Thursday, September 25, 2014

'The Woman in the Moon' at the Rose Theatre, 23rd September 2014

The last thing you expect an Elizabethan comedy to be is funny. Don't get me wrong, Shakespeare, Marlowe and the gang have their moments of mirth, but it's safe to say modern audiences don't exactly bust a gut at their gags. So when invited to John Lyly's 'astrological sex comedy' The Woman in the Moon, I figured I was in for the sort of comedy you intellectually appreciate more than feel. Oh boy, was I ever wrong.

Lyly spent 60 years as the best-selling author of fiction in Britain, trumping even the mighty Bard as a 16th-century literary success. Contemporaneous accounts paint him as a Wilde-ish bon vivant; a well-dressed, sharp-tongued man with a bevy of vices. He even flirted with Elizabeth I, cheekily flitting in and out of favour with the court. Aside from his dramatic successes he was also elected as an MP four times, no mean feat for a man frequently accused of witchcraft, often embroiled in religious controversies, whose plays were banned and theatres forcibly shut down. He eventually died "poor and neglected"; a description you can also apply to his plays. Only one of his phrases has entered common parlance - "All is fair in love and war" - which somehow feels appropriate.

But now he's back! And where better to resurrect this forgotten hero of Elizabethan theatre than The Rose? Dredged up from under the London clay and nestled under skyscraper girders, the theatre is half-performance space and half-archaeological dig, quite rightly described as "one of the weirdest sights in London". The perfect place for a seriously weird play.

Julia Sandford as Nature
The Woman in the Moon is set in a mythological world populated by personifications of astrological signs. The opening scene sees Nature (Julia Sandiford) embarking on her greatest creation yet: Woman. She's named Pandora (Bella Heesom), animated by the breath of the gods, given the best aspects of the planets, coaxed into movement and finally granted voice. Four boyish shepherds, Stesias (Joel Davey), Learchus (Rhys Bevan), Iphicles (James Askill) and Melos (Robert Heard), watch this process with barely concealed adolescent lust. With no women around they're a fidgety, nervous bunch, eager to get their paws on this fascinating new creature. This proves more difficult than anticipated.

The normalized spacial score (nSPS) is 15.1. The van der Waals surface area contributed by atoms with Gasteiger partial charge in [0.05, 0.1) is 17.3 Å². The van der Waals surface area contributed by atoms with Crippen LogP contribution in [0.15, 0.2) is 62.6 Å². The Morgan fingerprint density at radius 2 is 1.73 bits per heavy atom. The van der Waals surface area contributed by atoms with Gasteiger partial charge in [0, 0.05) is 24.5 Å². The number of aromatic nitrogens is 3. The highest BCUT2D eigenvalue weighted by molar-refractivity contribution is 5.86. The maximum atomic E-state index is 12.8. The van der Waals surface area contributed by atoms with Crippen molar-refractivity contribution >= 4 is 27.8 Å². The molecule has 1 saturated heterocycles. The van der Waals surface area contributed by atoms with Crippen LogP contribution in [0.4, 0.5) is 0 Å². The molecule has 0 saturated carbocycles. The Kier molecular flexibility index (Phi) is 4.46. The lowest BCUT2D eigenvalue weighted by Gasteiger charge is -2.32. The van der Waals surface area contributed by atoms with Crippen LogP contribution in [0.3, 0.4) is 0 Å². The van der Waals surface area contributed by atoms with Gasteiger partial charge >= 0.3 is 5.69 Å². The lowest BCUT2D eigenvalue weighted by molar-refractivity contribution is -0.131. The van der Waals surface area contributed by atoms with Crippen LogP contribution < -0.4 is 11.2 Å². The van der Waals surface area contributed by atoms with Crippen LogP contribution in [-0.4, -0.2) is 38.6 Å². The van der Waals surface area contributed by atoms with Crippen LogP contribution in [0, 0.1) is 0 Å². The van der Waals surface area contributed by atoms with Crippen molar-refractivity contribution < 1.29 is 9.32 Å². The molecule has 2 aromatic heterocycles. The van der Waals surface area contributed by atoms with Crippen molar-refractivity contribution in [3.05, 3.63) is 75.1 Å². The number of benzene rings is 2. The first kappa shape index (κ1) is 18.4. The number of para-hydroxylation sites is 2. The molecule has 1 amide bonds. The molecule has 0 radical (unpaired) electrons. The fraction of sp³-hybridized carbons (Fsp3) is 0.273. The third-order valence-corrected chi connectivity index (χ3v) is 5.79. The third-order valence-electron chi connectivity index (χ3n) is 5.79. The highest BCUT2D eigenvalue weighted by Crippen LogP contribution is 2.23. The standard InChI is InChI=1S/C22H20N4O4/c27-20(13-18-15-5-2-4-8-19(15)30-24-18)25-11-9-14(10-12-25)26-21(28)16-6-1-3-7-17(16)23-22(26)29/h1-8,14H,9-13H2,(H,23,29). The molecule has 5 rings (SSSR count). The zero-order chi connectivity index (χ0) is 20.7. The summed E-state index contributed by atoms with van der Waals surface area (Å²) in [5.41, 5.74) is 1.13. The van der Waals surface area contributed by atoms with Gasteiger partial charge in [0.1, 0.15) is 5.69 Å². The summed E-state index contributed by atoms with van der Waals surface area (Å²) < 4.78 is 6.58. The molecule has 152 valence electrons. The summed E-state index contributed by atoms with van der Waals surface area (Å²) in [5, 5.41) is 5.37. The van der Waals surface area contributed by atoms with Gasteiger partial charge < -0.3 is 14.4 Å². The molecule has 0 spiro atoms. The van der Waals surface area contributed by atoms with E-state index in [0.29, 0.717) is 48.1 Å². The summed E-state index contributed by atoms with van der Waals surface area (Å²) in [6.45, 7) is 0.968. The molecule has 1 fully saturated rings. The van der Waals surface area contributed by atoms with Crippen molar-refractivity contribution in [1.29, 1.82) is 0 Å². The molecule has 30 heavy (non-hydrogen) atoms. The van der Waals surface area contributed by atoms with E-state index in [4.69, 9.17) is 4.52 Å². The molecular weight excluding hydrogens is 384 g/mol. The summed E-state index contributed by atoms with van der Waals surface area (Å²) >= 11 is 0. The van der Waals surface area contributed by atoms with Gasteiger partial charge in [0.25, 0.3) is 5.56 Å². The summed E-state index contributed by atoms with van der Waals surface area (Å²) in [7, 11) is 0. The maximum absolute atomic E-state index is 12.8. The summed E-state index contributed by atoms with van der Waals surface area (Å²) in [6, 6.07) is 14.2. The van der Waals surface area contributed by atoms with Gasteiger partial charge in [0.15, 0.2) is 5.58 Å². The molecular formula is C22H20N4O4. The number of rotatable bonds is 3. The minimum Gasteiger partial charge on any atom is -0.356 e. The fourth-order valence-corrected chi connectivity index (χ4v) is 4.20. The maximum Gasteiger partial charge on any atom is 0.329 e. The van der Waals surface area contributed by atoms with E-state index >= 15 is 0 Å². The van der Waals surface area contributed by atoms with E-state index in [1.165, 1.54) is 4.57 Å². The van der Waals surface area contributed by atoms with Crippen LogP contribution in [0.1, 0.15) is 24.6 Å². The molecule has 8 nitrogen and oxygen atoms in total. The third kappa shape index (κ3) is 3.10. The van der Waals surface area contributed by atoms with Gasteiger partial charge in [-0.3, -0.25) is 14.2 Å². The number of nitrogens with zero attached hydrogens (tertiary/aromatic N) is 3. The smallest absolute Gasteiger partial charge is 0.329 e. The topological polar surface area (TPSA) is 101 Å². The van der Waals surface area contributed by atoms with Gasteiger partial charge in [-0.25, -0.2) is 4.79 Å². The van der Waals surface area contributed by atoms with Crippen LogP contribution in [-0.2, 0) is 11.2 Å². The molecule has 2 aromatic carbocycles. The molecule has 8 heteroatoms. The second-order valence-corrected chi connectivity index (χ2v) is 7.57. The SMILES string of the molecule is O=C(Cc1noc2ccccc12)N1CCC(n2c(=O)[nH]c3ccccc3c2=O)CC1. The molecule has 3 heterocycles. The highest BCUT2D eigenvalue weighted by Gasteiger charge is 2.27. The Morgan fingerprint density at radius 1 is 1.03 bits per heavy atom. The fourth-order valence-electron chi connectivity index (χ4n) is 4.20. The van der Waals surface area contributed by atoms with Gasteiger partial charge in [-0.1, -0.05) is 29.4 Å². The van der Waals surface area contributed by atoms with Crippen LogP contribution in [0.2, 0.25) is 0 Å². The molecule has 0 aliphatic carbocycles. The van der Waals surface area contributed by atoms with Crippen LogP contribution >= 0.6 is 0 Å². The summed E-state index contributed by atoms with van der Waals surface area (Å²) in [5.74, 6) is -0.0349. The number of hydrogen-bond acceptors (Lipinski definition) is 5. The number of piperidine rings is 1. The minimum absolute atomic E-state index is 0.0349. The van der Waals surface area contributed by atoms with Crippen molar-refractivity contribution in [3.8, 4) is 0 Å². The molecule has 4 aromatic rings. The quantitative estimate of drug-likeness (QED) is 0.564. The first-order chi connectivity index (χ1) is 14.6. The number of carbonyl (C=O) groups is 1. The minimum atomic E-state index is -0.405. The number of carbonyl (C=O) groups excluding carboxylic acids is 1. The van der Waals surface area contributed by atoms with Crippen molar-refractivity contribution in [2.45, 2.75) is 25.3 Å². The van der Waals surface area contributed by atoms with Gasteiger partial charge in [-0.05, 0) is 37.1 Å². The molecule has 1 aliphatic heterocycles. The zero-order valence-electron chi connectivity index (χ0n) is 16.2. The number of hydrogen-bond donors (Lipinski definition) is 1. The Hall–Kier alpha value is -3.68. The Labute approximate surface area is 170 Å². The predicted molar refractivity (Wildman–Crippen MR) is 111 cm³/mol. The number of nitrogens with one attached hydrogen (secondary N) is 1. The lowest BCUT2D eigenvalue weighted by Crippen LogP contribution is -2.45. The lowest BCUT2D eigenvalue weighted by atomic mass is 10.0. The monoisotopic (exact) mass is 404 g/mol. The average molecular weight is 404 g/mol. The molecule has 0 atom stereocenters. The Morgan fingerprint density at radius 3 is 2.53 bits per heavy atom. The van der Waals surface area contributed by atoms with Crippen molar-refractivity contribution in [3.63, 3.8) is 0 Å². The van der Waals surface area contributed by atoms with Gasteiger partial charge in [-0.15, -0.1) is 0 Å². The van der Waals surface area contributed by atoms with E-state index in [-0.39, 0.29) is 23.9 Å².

Enter the planets. Unhappy that Pandora has nabbed all of their best qualities, they take it in turns to afflict her with their various temperaments, trying to win her over to their side once and for all. So, while Pandora is influenced by Saturn (Llywelyn ab Eleri) she's grumpy, while Mars (Adam Cunis) stands to attention she's violent and combative, Jupiter (Gareth Radcliffe) makes her imperious, Venus (Keira Duffy) makes her horny and so on. Director James Wallace gives the piece a very Jodorowsky-esque focus, reminding me of an extremely similar astrological procession in 1973 underground classic The Holy Mountain.